DNS (Domain Name System) is an Internet system that converts human-memorable domain names (like example.com) into computer-readable addresses (like 184.108.40.206). DNS uses zone files in your server to map domain names to IP addresses. The DNS records accessible through your HostPapa dashboard are A, CNAME, MX, and TXT. In this article, we’ll explain the difference between each of these four records.
Note: To edit records in your DNS zone at the registrar, you need to point your DNS to the registrar’s nameservers.
The A in “A record” stands for “Address.” An A record maps a domain to the physical IP address of the computer hosting that domain. Internet traffic uses the A record to find the computer hosting your domain’s DNS settings. The value of an A record is always an IP address, and you can configure multiple A records for one domain name.
A records allow DNS servers to identify and locate your website and its various services on the Internet. This enables users to type in a human-readable domain while the computer continues to work with numbers. For example, you may have followed a link from another website pointing to example.com to get to a web page. In the DNS Zone Editor, the A record that points to example.com is an IP address. 220.127.116.11.
Without appropriate A records, visitors wouldn’t be able to access your website, and FTP and email accounts would not function.
A CNAME record is an abbreviation for Canonical Name record. It is a type of resource record in the DNS used to specify that a domain name is an alias for another domain, the “canonical” domain. A CNAME points one domain or subdomain to another domain name, allowing you to update one A Record each time you make a change, regardless of how many Host Records need to resolve to that IP address.
All information, including subdomains, IP addresses, etc., are defined by the canonical domain. CNAME records allow an administrator to point multiple systems to one IP without specifically assigning an A record to each hostname. If your server IP ever changes, you only have to change one A record’s IP address to update all associated records.
A mail exchanger record (MX record) defines how emails will be routed for your domain and sets a preference value to prioritize mail delivery if multiple mail servers are available. You can have many MX records for a domain. The mail server will attempt to contact them in numeric order, starting at the lowest number. This lets you set up multiple values if you need more than one nameserver.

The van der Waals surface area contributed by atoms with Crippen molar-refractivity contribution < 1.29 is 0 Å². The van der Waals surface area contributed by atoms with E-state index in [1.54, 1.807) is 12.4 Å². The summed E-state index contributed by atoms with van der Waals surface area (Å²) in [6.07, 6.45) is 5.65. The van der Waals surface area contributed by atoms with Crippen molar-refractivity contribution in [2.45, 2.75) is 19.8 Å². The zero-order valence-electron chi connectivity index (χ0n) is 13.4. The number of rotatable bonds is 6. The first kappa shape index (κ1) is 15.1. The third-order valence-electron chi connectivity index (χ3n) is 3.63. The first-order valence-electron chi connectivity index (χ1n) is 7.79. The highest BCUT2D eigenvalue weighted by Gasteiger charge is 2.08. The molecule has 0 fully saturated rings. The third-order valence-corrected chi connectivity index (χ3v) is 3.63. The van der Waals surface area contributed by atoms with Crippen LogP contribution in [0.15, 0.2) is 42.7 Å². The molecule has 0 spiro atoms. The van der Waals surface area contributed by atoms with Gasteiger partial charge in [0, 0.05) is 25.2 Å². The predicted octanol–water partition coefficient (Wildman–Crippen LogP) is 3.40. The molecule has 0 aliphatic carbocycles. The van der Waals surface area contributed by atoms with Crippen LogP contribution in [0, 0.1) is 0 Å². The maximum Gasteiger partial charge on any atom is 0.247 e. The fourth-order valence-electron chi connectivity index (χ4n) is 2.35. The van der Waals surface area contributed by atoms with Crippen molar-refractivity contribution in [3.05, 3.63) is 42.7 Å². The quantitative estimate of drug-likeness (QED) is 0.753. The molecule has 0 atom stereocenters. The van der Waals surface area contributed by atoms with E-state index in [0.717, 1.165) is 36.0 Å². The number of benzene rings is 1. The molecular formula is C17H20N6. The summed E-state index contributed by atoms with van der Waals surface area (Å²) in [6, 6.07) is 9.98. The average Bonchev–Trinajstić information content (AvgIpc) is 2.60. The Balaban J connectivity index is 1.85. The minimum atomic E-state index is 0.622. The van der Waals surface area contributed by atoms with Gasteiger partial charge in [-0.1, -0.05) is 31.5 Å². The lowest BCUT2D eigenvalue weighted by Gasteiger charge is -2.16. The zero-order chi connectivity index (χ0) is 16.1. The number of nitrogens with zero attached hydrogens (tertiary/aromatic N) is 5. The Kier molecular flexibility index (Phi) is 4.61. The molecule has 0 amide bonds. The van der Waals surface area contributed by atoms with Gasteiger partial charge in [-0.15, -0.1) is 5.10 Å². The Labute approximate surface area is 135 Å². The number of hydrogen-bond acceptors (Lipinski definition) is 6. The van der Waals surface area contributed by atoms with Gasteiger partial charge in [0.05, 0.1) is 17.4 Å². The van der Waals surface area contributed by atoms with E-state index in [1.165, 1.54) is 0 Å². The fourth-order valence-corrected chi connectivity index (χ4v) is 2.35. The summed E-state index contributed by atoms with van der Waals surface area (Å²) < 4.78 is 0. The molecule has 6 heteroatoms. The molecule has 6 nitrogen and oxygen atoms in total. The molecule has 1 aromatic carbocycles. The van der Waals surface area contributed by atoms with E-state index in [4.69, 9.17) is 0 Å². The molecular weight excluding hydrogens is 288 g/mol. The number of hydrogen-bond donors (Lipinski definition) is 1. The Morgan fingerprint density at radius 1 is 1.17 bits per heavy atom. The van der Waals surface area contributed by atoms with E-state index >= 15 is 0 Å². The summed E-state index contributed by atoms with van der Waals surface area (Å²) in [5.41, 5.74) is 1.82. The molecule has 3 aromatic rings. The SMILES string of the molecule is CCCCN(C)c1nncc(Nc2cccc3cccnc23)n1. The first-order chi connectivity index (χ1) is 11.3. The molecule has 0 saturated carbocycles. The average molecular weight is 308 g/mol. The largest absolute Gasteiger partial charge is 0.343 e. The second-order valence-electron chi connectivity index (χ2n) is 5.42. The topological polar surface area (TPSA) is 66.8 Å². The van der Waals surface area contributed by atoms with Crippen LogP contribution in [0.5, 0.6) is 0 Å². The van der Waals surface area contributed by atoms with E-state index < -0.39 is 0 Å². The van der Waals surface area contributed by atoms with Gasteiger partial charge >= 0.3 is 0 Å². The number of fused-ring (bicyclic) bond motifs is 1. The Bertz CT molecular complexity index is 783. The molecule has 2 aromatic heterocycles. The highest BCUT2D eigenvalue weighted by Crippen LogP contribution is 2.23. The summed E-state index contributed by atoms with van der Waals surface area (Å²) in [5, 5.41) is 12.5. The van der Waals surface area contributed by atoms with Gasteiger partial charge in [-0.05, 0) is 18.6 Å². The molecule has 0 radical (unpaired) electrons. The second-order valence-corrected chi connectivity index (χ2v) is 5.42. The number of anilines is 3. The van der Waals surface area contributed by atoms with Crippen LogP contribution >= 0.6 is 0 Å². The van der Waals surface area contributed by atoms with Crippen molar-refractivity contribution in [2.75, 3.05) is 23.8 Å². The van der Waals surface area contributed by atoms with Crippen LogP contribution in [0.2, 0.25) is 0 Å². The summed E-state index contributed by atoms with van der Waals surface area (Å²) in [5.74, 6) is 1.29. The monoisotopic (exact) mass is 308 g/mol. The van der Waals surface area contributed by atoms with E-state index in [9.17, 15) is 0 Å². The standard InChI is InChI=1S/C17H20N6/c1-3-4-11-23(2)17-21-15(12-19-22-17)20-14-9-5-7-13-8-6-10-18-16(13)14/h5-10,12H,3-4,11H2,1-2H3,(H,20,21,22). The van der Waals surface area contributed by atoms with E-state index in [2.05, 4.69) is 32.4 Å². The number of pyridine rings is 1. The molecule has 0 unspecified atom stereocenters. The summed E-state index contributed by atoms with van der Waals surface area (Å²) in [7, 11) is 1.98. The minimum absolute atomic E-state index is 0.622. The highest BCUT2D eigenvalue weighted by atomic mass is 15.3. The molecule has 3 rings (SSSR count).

If you have two records with the same value, the record used will be chosen at random. If a lower-valued record isn’t available, the next highest value will be used. Often, higher values are configured to only save the messages and then forward them on to the lower values when they become available again.
Note: HostPapa’s hosting services use only a single MX record.
The MX records of a domain name specify how email should be routed with the Simple Mail Transfer Protocol (SMTP). Like a CNAME, MX Entries must point to a domain and directly to an IP address.
Sender Policy Framework (SPF) is a relatively new protocol used for fighting spam. SPF uses a TXT record in a file located in a domain’s DNS zone to specify a list of authorized host names or IP addresses from which emails can originate. Once configured, email servers can verify SPF records that incorporate SPF verification in their anti-spam measures.
A Service record (SRV record) is a data specification in DNS that defines the location, such as the hostname and port number, of specified service servers.
A TXT record is a type of DNS record that provides text information to sources outside your domain. A fully qualified domain name may have many TXT records. TXT records commonly contain human-readable details on a server, network, data center, and other accounting information. Some uses for TXT records are Sender Policy Framework (SPF), DomainKeys (DK), and DomainKeys Identified E-mail (DKIM).
You could set up a TXT record on example.com that contains the IP address of your computer at home. This would mean that mail claiming to be from email@example.com is only allowed to be sent from your home IP.
For more information about DNS and domains, check out these HostPapa resources:
- How to update your DNS Knowledge Base article
- How to re-point your domain name Knowledge Base article
- HostPapa domain video tutorials
If you need help with your HostPapa account, please open a support ticket from your dashboard.